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[stok-ee] /ˈstɒk i/
adjective, stockier, stockiest.
of solid and sturdy form or build; thick-set and, usually, short.
having a strong, stout stem, as a plant.
Origin of stocky
1350-1400; Middle English stokky. See stock, -y1
Related forms
stockily, adverb
stockiness, noun Unabridged
Based on the Random House Dictionary, © Random House, Inc. 2015.
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Examples from the Web for stocky
Contemporary Examples
Historical Examples
  • On the very threshold, a stocky store employee interposed a hand in front of John.

    A Son of the City Herman Gastrell Seely
  • He was a stocky fellow, wearing blue overalls and a red sweater.

    The Forbidden Trail Honor Willsie
  • "No dreamer, this man," thought McGuire as he looked at the short, stocky figure of the scientist.

  • The stranger was stocky and strong, his muscles toughened by a sailor's activities.

    Blow The Man Down Holman Day
  • He was a stocky little man, dressed in a gray linen blouse, with a cap on his head, and was seated in an armchair.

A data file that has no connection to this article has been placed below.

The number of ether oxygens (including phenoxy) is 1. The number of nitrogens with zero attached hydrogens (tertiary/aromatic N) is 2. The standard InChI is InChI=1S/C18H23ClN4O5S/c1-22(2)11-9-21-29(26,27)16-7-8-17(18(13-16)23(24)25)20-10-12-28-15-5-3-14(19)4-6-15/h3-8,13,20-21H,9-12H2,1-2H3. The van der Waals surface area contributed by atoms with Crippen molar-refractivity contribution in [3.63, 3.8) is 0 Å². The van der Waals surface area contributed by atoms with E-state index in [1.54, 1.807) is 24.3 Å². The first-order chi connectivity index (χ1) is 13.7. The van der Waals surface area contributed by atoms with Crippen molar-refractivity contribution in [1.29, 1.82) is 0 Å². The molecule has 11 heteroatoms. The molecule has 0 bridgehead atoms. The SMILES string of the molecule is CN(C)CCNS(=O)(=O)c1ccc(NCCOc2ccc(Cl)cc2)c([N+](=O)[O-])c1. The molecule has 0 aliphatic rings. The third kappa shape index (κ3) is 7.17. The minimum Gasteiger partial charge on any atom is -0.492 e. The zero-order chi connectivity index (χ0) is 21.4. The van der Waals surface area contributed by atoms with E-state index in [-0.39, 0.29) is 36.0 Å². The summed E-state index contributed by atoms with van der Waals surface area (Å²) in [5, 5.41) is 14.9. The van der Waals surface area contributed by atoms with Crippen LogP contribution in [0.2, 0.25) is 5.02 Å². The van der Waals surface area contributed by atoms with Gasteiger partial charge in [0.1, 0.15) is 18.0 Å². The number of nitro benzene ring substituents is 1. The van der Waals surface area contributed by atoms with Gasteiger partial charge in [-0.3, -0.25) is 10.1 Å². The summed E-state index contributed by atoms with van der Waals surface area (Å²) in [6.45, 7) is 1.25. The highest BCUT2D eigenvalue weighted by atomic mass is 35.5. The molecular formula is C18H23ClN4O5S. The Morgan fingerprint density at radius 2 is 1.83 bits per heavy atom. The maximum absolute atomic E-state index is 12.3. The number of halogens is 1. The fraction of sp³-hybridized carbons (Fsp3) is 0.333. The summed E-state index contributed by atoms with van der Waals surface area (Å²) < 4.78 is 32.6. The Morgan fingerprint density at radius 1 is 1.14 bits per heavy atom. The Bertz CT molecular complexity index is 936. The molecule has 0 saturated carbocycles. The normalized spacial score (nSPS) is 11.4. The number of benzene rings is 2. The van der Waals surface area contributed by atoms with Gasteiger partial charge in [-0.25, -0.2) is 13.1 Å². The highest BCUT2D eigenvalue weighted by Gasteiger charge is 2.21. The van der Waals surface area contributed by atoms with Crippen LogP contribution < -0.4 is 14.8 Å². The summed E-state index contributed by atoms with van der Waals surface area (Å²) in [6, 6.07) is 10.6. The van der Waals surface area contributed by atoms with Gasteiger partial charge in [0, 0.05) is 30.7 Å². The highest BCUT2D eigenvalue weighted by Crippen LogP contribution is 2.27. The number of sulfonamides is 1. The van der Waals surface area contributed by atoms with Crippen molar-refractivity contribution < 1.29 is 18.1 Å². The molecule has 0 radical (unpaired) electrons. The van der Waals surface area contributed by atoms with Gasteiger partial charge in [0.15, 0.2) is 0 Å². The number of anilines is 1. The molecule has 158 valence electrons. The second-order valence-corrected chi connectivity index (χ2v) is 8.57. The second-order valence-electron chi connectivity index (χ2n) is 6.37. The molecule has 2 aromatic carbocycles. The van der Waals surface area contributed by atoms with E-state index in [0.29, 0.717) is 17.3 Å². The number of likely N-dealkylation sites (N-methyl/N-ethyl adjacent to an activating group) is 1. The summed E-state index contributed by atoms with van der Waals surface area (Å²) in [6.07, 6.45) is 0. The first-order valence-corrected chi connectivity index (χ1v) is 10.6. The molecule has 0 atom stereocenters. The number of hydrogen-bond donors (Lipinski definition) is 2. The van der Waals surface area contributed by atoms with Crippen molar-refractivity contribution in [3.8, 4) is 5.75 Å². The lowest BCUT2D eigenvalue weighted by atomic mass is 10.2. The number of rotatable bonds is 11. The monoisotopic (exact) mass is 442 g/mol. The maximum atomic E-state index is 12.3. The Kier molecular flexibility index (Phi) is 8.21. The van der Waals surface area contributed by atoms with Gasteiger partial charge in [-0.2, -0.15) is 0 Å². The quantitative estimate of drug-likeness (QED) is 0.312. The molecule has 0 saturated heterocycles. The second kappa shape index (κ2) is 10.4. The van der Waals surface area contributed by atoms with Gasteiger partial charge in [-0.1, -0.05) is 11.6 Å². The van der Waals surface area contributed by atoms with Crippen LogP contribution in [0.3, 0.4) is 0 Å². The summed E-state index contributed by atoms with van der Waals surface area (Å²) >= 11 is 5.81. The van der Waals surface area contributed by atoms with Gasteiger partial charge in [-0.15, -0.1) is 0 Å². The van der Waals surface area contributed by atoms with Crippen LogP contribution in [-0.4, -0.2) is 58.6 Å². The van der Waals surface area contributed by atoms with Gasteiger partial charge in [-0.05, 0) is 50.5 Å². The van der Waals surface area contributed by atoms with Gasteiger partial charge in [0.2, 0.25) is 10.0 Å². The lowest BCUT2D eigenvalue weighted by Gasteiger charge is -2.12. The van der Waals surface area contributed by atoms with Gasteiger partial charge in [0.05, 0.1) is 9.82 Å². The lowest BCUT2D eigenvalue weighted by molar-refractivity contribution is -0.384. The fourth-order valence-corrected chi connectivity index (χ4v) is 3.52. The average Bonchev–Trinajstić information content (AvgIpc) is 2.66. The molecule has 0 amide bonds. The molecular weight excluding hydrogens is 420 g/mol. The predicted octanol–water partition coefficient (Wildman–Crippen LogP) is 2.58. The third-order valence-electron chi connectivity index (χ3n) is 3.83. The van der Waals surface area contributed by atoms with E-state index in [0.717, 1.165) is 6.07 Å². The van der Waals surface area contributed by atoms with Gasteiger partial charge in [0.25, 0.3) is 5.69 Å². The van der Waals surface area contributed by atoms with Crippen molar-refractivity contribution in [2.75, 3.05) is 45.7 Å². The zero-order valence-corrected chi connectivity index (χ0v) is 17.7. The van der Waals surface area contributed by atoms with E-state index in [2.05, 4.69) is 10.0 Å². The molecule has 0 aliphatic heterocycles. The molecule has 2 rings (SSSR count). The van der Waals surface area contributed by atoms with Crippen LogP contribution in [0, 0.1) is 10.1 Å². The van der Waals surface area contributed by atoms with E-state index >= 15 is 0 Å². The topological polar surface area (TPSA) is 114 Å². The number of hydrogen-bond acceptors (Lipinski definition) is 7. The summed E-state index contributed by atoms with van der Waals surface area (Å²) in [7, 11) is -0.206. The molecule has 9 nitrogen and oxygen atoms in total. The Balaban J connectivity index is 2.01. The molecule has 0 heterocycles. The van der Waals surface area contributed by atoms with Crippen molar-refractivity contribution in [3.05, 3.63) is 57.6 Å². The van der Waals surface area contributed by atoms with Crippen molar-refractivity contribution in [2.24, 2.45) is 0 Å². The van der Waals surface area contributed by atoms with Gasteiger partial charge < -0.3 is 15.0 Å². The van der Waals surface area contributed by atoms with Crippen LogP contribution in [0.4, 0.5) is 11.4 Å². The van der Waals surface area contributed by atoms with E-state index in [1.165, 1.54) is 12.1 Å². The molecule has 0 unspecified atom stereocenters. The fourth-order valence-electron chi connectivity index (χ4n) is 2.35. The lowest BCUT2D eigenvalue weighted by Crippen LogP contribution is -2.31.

The Lesser Bourgeoisie Honore de Balzac
British Dictionary definitions for stocky


adjective stockier, stockiest
(usually of a person) thickset; sturdy
Derived Forms
stockily, adverb
stockiness, noun
Collins English Dictionary - Complete & Unabridged 2012 Digital Edition
© William Collins Sons & Co. Ltd. 1979, 1986 © HarperCollins
Publishers 1998, 2000, 2003, 2005, 2006, 2007, 2009, 2012
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Word Origin and History for stocky

c.1400, "made of wood," from stock (n.1). Of plants, "of stout and sturdy growth" (not weedy) it is recorded from 1620s. Of persons, "thick-set," 1670s, suggestive of tree trunks, but cf. also stock in sense of "trunk of the human body" (late 14c.).

Online Etymology Dictionary, © 2010 Douglas Harper
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